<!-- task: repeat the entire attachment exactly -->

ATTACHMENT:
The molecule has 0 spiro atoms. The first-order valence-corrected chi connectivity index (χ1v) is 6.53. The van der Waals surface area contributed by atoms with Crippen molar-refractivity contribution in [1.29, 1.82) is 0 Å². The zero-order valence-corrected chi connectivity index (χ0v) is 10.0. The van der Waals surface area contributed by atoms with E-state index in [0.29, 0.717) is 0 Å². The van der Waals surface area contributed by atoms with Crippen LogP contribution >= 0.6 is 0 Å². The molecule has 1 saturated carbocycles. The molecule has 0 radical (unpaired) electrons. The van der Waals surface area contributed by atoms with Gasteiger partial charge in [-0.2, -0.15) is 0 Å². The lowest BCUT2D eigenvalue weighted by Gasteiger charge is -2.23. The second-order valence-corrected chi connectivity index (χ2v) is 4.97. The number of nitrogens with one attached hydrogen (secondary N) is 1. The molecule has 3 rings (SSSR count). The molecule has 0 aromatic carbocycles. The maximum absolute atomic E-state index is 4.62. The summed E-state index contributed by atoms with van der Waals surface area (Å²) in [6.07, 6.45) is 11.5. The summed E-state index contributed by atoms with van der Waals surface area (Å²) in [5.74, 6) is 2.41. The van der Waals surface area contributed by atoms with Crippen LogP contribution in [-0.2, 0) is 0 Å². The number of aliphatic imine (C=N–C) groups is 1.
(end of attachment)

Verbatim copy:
The molecule has 0 spiro atoms. The first-order valence-corrected chi connectivity index (χ1v) is 6.53. The van der Waals surface area contributed by atoms with Crippen molar-refractivity contribution in [1.29, 1.82) is 0 Å². The zero-order valence-corrected chi connectivity index (χ0v) is 10.0. The van der Waals surface area contributed by atoms with E-state index in [0.29, 0.717) is 0 Å². The van der Waals surface area contributed by atoms with Crippen LogP contribution >= 0.6 is 0 Å². The molecule has 1 saturated carbocycles. The molecule has 0 radical (unpaired) electrons. The van der Waals surface area contributed by atoms with Gasteiger partial charge in [-0.2, -0.15) is 0 Å². The lowest BCUT2D eigenvalue weighted by Gasteiger charge is -2.23. The second-order valence-corrected chi connectivity index (χ2v) is 4.97. The number of nitrogens with one attached hydrogen (secondary N) is 1. The molecule has 3 rings (SSSR count). The molecule has 0 aromatic carbocycles. The maximum absolute atomic E-state index is 4.62. The summed E-state index contributed by atoms with van der Waals surface area (Å²) in [6.07, 6.45) is 11.5. The summed E-state index contributed by atoms with van der Waals surface area (Å²) in [5.74, 6) is 2.41. The van der Waals surface area contributed by atoms with Crippen LogP contribution in [-0.2, 0) is 0 Å². The number of aliphatic imine (C=N–C) groups is 1.